My Two Cents
Tuesday, 10 August 2021 18:20

Warner brings Coppola’s Outsiders to 4K, plus Highlander in Ultra HD from Studio Canal & Lionsgate, new Indicator BD titles, the end of NTSC & more

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Hope you’re all having a great week so far. I was buried in catch-up work yesterday after having a series of family visits here—our first in two years due to the pandemic—so suffice it to say that there was no news post yesterday.

However, I’ve been on the phone a lot in the last couple of days talking with industry sources, and we’ve got some great new Blu-ray and especially 4K catalog updates for you this afternoon.

FYI, there will be more new disc reviews coming later this week as well, so be sure to check back for those. But let’s get right into the 4K news...

First up, I’ve confirmed with multiple industry sources now that Warner Bros. will be releasing Francis Ford Coppola’s The Outsiders (1983) on physical 4K Ultra HD in early November. Coppola and his American Zoetrope have recently been remastering several of the director’s films in 4K (Lionsgate is releasing a remastered Dementia 13 on Blu-ray and 4K Digital on 9/21 as part of their Vestron Video Collector’s Series, and Paramount is going to be releasing the complete Godfather Trilogy in 4K Ultra HD next year in honor of the original film’s 50th anniversary), so perhaps it shouldn’t come as a surprise. [Read on here...]

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Also (while we’re talking Warner Bros.), we’ve learned that their 4K-upgraded Mad Max Trilogy is likely to arrive in early November as well, including Mad Max (1979), Mad Max 2: The Road Warrior, and Mad Max Beyond Thunderdome remastered for physical Ultra HD.

Moving over to Lionsgate, retail sources are now indicating that the studio is tentatively planning to release Studio Canal’s new remaster of Russell Mulcahy’s Highlander (1986) on physical 4K Ultra HD in mid-September (the tentative street date is 9/14). The studio has also announced Rob Zombie’s 3 from Hell (2019) for 4K Steelbook release only at Best Buy stores on 9/28.

On the standard Blu-ray front briefly (we’ll come back to it in a moment), Lionsgate will release Michael Feifer’s Catch the Bullet on Blu-ray on 9/14.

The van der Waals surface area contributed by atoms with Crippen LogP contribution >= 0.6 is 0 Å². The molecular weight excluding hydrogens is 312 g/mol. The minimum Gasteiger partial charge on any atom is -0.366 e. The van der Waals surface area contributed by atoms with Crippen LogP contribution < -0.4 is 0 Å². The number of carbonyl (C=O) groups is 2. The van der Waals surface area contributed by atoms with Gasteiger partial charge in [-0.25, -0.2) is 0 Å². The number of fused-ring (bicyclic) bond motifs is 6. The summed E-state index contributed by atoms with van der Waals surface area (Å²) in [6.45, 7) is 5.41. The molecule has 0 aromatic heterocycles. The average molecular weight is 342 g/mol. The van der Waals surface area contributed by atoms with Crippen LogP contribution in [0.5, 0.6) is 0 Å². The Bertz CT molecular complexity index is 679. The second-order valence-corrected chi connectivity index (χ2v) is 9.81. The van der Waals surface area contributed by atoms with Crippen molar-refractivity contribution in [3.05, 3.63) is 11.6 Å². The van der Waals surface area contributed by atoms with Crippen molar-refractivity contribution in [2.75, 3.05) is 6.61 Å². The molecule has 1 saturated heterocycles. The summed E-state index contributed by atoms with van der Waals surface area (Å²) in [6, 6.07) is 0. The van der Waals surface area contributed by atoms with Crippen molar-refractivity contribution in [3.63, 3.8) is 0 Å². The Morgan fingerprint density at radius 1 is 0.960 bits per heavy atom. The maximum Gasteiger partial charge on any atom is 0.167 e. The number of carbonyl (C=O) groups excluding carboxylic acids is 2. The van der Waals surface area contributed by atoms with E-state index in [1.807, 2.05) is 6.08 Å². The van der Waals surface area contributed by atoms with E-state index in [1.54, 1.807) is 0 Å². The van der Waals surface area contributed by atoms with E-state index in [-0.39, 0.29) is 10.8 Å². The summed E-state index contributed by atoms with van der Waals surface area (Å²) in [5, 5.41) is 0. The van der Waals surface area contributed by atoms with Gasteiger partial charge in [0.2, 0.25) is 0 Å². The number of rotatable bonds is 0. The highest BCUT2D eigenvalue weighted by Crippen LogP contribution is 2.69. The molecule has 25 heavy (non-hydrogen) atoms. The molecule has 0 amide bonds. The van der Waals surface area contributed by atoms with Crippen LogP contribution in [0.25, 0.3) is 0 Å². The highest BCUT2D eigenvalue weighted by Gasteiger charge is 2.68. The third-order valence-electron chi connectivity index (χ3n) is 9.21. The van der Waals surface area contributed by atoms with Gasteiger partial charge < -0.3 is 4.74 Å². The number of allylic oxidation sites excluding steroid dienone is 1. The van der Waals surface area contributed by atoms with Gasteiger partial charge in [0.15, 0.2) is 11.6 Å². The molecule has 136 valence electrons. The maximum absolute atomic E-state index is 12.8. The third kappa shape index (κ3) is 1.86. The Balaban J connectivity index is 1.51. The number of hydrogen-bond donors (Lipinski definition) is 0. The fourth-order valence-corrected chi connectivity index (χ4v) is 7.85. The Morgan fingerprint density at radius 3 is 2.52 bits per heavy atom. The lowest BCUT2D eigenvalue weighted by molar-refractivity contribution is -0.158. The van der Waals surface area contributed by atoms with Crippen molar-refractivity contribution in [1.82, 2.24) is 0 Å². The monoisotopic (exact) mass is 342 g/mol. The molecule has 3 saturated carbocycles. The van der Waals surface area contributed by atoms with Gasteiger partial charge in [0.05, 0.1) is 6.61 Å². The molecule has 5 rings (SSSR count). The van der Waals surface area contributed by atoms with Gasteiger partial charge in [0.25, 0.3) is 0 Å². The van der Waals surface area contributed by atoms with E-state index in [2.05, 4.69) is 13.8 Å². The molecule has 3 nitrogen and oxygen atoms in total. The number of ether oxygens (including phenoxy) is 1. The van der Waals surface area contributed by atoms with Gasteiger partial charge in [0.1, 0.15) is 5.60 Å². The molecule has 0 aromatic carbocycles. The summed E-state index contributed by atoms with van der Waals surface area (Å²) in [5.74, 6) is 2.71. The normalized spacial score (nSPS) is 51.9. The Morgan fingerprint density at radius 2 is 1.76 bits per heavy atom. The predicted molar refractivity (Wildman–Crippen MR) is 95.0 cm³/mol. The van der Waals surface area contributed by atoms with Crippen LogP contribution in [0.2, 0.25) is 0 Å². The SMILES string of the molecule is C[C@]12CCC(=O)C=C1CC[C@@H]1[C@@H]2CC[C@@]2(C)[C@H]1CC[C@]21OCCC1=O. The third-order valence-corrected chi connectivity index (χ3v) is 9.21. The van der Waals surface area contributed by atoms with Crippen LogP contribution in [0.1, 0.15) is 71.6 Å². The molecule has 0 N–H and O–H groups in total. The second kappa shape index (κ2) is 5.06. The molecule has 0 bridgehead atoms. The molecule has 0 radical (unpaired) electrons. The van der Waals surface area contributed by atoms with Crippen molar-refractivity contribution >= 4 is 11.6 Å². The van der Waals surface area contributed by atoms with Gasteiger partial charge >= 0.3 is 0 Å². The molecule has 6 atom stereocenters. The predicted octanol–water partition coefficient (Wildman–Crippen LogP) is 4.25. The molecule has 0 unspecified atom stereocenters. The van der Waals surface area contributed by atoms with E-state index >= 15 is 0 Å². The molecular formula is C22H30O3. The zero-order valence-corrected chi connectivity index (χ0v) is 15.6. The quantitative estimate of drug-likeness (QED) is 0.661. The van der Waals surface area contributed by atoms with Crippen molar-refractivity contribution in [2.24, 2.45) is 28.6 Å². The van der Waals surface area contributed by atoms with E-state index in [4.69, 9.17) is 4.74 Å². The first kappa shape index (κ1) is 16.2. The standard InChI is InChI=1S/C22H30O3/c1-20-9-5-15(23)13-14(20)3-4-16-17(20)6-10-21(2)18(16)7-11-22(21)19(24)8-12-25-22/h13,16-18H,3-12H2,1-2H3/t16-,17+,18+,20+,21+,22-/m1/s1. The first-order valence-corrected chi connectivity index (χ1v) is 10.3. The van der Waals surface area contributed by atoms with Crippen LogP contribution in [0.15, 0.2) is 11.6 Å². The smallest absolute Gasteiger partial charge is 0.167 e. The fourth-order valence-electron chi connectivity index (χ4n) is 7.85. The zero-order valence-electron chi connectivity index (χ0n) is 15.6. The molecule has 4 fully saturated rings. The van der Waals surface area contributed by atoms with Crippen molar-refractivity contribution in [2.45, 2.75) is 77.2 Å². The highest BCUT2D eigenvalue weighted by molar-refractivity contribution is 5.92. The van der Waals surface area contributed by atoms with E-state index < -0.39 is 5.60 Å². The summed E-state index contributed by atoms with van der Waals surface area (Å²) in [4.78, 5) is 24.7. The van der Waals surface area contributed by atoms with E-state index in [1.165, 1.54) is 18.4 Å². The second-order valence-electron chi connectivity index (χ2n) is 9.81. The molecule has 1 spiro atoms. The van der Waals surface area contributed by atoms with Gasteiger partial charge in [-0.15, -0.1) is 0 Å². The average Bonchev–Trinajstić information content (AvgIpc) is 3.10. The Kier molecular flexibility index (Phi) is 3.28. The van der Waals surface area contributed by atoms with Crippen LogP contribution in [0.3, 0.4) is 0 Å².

Back to 4K for a moment: Some of you will be glad to know that you’ll be able to buy the individual Universal Classics Monsters: Icons of Horror Collection titles (Dracula, Frankenstein, The Wolf Man, and The Invisible Man) on 4K Ultra HD in Steelbook packaging exclusively at Best Buy stores on 10/5 (the 4K box set will of course be available widely).

And on the 4K Digital front, it appears that these Universal Classics Monsters: Icons of Horror Collection titles are starting to be upgraded to 4K HDR on iTunes/Apple TV, Vudu and elsewhere. Dracula is already up on iTunes/Apple TV and it looks like Frankenstein is about to be similarly upgraded. Also, Paramount’s Star Trek III: The Search for Spock has been updated in HD on iTunes/Apple TV (and likely elsewhere) from the new 4K remaster, much like Star Trek: The Motion Picture theatrical cut recently was (and Star Trek IV is likely to be similarly updated in the next couple of weeks too).

Back to good old regular Blu-ray for a moment, MVD is releasing William Webb’s Dirty Laundry (1987) as part of their MVD Rewind Collection on 10/5.

What’s more, our friends at Indicator Films have just announced a great slate of Limited Edition catalog Blu-ray titles for release in the UK in October, including Andrew V. McLaglen’s The Hellfighters (1968), Jack Smight’s Midway (1976), Joseph Sargent’s MacArthur (1977), and David Greene’s Gray Lady Down (1978). Street date for each is 10/18.

And finally today, this may come as a surprise to some of you, but only last month—on July 13th—did analog NTSC TV broadcasting in the U.S. finally end for good, some 80 years after it began. There are apparently a few stations in Canada still broadcasting in NTSC format until sometime next year, but the last U.S. station has finally gone dark. And I say good riddance to rabbit ears and square tube TVs that were Never Twice the Same Color. Though it certainly served us well for many decades, I shall not miss the era of analog TV.

All right, that’s all for this afternoon. We’ll be back with more tomorrow!

Stay tuned...

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